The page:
SALEM — We pause today to acknowledge acts of kindness.
Last week, as the days were winding down toward graduation, Salem State students were spending the last dollars on their Clipper Cards, an ID card they use to pay for all sorts of things.
A number of Salem State students used their Clipper Cards at the Salem Diner, but not just for themselves. They paid for meals for other customers — people they didn’t know.
“The kids were amazing,” said Liza Cooper, a waitress at the Loring Avenue diner that is owned by the college and open to both students and the public. “They bought a lot of people their meals.”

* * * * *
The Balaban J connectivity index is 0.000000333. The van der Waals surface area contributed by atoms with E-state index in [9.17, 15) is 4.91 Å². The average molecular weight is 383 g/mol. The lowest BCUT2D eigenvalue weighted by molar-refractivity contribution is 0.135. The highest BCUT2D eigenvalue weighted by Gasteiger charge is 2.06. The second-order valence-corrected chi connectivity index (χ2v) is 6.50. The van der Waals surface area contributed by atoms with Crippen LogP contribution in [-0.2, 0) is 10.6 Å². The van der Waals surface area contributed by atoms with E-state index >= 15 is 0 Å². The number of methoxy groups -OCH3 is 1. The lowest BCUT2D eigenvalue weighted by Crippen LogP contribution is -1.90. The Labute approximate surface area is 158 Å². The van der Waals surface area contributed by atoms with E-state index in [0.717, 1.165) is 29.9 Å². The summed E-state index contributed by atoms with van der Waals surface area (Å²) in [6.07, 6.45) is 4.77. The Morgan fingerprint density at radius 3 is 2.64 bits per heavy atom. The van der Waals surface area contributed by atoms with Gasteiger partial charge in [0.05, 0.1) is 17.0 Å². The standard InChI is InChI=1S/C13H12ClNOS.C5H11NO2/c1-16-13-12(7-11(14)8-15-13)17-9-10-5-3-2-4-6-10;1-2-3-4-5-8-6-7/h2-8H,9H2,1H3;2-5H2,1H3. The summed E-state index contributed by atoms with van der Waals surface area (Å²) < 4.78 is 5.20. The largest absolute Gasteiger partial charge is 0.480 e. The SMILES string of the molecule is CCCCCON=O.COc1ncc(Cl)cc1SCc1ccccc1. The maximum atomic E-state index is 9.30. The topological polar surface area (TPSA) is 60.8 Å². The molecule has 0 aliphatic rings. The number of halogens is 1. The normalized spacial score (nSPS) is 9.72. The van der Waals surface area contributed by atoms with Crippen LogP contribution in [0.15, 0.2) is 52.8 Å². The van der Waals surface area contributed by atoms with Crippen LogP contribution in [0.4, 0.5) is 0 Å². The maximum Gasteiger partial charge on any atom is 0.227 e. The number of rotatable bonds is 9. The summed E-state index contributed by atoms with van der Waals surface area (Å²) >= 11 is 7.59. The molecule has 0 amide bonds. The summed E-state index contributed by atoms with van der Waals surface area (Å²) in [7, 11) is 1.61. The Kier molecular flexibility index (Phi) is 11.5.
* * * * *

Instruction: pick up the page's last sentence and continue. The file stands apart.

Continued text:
Several tables of construction workers were the beneficiaries, along with other random customers, she said.
A female student “called Lifebridge and asked if she could get food to go,” Cooper said. The food from the diner was delivered to the homeless shelter.
So, next time you think a bad thought about college students, think again.
Next up, Mud Puddle Toys.
After the fire on Dow Street that left 40 homeless, including more than a dozen children, the toy store on the Essex Street pedestrian mall handed out free toys and clothing.
Credit — although they don’t want any — goes to the store and one of its customers.
“This was a very good deed from an anonymous donor who is a customer of Mud Puddle Toys,” said Sam Pollard, who co-owns the store with his wife, Kristen. “And she doesn’t want any notoriety.”
The store, which covered some of the costs, doesn’t want any credit either.
The New York Times ran an obituary a few days ago on John Houbolt, an engineer at the National Aeronautics and Space Administration who helped the U.S. put men on the moon in 1969.